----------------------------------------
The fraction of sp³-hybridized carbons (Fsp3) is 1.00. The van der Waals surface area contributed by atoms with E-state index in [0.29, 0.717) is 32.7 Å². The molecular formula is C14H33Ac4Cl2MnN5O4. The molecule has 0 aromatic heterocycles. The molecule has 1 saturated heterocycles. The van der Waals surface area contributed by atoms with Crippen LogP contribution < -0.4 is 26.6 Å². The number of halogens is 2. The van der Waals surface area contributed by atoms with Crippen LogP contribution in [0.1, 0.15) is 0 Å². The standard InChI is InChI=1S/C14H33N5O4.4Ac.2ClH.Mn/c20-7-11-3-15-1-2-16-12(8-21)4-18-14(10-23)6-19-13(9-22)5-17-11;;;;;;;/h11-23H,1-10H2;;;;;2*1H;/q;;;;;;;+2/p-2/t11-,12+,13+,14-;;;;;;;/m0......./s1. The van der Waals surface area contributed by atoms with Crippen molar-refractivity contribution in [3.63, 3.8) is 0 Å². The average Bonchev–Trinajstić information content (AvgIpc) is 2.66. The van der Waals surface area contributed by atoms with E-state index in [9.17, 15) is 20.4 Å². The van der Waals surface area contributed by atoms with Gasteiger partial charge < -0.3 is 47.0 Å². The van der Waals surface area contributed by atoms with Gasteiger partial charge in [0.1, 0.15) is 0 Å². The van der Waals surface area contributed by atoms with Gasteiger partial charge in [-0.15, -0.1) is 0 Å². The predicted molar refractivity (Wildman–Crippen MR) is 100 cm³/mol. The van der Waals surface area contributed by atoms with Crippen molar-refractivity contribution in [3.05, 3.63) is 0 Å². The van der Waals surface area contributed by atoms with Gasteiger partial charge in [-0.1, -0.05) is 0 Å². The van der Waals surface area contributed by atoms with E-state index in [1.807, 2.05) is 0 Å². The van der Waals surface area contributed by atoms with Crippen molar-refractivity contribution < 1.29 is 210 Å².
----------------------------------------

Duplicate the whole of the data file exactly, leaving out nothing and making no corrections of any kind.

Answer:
The fraction of sp³-hybridized carbons (Fsp3) is 1.00. The van der Waals surface area contributed by atoms with E-state index in [0.29, 0.717) is 32.7 Å². The molecular formula is C14H33Ac4Cl2MnN5O4. The molecule has 0 aromatic heterocycles. The molecule has 1 saturated heterocycles. The van der Waals surface area contributed by atoms with Crippen LogP contribution < -0.4 is 26.6 Å². The number of halogens is 2. The van der Waals surface area contributed by atoms with Crippen LogP contribution in [0.1, 0.15) is 0 Å². The standard InChI is InChI=1S/C14H33N5O4.4Ac.2ClH.Mn/c20-7-11-3-15-1-2-16-12(8-21)4-18-14(10-23)6-19-13(9-22)5-17-11;;;;;;;/h11-23H,1-10H2;;;;;2*1H;/q;;;;;;;+2/p-2/t11-,12+,13+,14-;;;;;;;/m0......./s1. The van der Waals surface area contributed by atoms with Crippen molar-refractivity contribution in [3.63, 3.8) is 0 Å². The average Bonchev–Trinajstić information content (AvgIpc) is 2.66. The van der Waals surface area contributed by atoms with E-state index in [9.17, 15) is 20.4 Å². The van der Waals surface area contributed by atoms with Gasteiger partial charge < -0.3 is 47.0 Å². The van der Waals surface area contributed by atoms with Gasteiger partial charge in [0.1, 0.15) is 0 Å². The van der Waals surface area contributed by atoms with Gasteiger partial charge in [-0.15, -0.1) is 0 Å². The predicted molar refractivity (Wildman–Crippen MR) is 100 cm³/mol. The van der Waals surface area contributed by atoms with Crippen molar-refractivity contribution in [3.05, 3.63) is 0 Å². The van der Waals surface area contributed by atoms with Gasteiger partial charge in [-0.1, -0.05) is 0 Å². The van der Waals surface area contributed by atoms with E-state index in [1.807, 2.05) is 0 Å². The van der Waals surface area contributed by atoms with Crippen molar-refractivity contribution < 1.29 is 210 Å².